Characters are like friends. They come and go, live, die, and some stay forever as darlings you have a hard time trying to kill. Regardless of their longevity, they’re part of the backbone to writing a solid story. I’ve tried to make it a point to continuously improve how I concoct characters. As an organic writer—rather a mostly organic/pantser writer—I don’t always have the luxury of knowing when those characters will bubble up into my stories. At times I know what I want from the start and proactively create scenes or plots that can fling them along their arcs, but most of the time they creep into my story, starting off as little voices muffled against the existing story’s elements.
Obviously, the first step I do when I hear voices in my head is to ignore them. I figure that’s the sanest route. That only works for so long because then the voices grow a little bit louder, and I realize I have to drop my veil of denial and figure out what it is they’re trying to tell me. As the casting director for my stories, I give all characters a fair shot because they might have a rightful place in them, but I’ll never know unless I audition them. Some characters blast their way into the story, their strong voice and barreling attitude a reflection of their personality—as I covered in Derailing Divas. But for those whose voice amplifies at a slower rate, I need to get to know them without all the buzz of everything else. Just like with a real life person, first impressions aren’t always accurate and don’t show all those juicy flaws that are waiting to be plucked and squeezed. So I put the proposed character through a character casting call. Think of it like a narrative interview.
I take what little I know of them already and put them in a blank Word document where I can start crafting a scene with them. Slowly, the character emerges into a living, breathing person. One trick I utilize while doing this one-on-one session is to write them in present day so I can get a feel for them before plopping them into a different world or chucking them down the timeline. For me, that takes the mental pressure off of having to know exactly how they’re supposed to fit in the story they’re itching to join. One red flag for me that the character casting call isn’t working well is if the pieces just aren’t fitting together as I’m trying to write it out: I can’t think of what they look like at all, the conversation sounds generic, or I find myself pausing and racking my brain for extended periods of time as to how they would react to the conflicts I’m directing their way. If I’m at that point, they unfortunately go in the rejected slush pile.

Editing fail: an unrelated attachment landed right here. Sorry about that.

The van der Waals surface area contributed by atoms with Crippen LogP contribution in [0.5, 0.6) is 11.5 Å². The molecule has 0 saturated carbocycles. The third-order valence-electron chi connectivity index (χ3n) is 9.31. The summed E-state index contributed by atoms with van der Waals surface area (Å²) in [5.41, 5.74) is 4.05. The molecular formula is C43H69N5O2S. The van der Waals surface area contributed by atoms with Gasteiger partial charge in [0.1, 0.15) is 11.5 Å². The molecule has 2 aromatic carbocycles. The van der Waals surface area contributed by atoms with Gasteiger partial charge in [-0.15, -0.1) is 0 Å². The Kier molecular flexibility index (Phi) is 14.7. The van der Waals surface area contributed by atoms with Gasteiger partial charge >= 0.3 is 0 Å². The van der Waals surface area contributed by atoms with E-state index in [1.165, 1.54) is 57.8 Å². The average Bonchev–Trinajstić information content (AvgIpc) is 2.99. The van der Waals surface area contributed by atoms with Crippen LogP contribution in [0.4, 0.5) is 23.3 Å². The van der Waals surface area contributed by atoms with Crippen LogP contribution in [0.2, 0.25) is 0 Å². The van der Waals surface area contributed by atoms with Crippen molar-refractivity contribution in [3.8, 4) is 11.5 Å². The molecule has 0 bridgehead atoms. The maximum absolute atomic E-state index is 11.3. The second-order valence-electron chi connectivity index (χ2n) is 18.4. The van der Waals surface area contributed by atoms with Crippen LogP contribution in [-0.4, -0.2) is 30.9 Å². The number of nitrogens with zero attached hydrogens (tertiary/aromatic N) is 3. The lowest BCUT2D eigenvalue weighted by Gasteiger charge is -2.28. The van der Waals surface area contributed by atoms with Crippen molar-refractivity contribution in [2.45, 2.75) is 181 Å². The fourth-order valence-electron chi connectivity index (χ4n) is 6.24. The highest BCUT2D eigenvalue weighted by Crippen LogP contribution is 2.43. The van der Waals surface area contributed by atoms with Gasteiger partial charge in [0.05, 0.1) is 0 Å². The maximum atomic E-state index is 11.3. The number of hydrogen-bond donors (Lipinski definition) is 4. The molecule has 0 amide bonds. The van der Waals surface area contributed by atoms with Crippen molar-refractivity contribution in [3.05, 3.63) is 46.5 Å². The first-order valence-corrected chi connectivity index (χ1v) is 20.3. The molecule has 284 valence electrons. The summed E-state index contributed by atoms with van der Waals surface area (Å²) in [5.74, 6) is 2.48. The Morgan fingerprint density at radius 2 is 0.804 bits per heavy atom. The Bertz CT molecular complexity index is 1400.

Of course, if the character ends up being a great fit, you can ultimately recycle the session and add pieces of it that fit into the story you want them to appear in, but don’t think of the writing as wasted even if you don’t use it directly. Sometimes you have to cycle through character types to know what’s not going to work before you can figure out what will. Plus, there’s a lot of writing that never appears in a story but needs to take place and is just as important: plot arcs, characters dossiers, worldbuilding. Think of this character casting call as part of that necessary writing for fleshing out your story’s actors. Actually, think of it like a first date to weed out all the crazies. You wouldn’t want to jump right to marriage without knowing someone first, right?
Anyhow, to get you started, here are the usual scenes I have the proposed character audition with to get a feel for them:
- A scene with a psychologist and the character. This is what I use to get a peak into their mental state. Are they okay with sharing or do they clam up? Do they really tell what’s on their mind or do they give answers they think they should?
- Two bar scenes—one crowded and then the other relatively empty. This will show you how they react in an intimate vs. a more popular setting. Something to keep in mind is what kind of bar that character would go to if any? Divey, clubby, loungey, or maybe they’re a stay at home couch drinker? What kind of music is playing? What are they drinking? Are they a lush, one accident away from AA? Or are they leaning toward straight edge?
- A stroll around an urban, rural, or suburban setting. What is it that the character thinks about while they wander, or are they going somewhere with an intense purpose? Where do their eyes go if they’re observant? Where are they going and where are they coming from?
Even if you don’t have an existing story, the character casting call method is a great way to get inspired to create a story that would be great for the character you’re auditioning. Turn these one-on-one sessions into a creative playground and have fun with them!
[Featured photo credit: Janelle]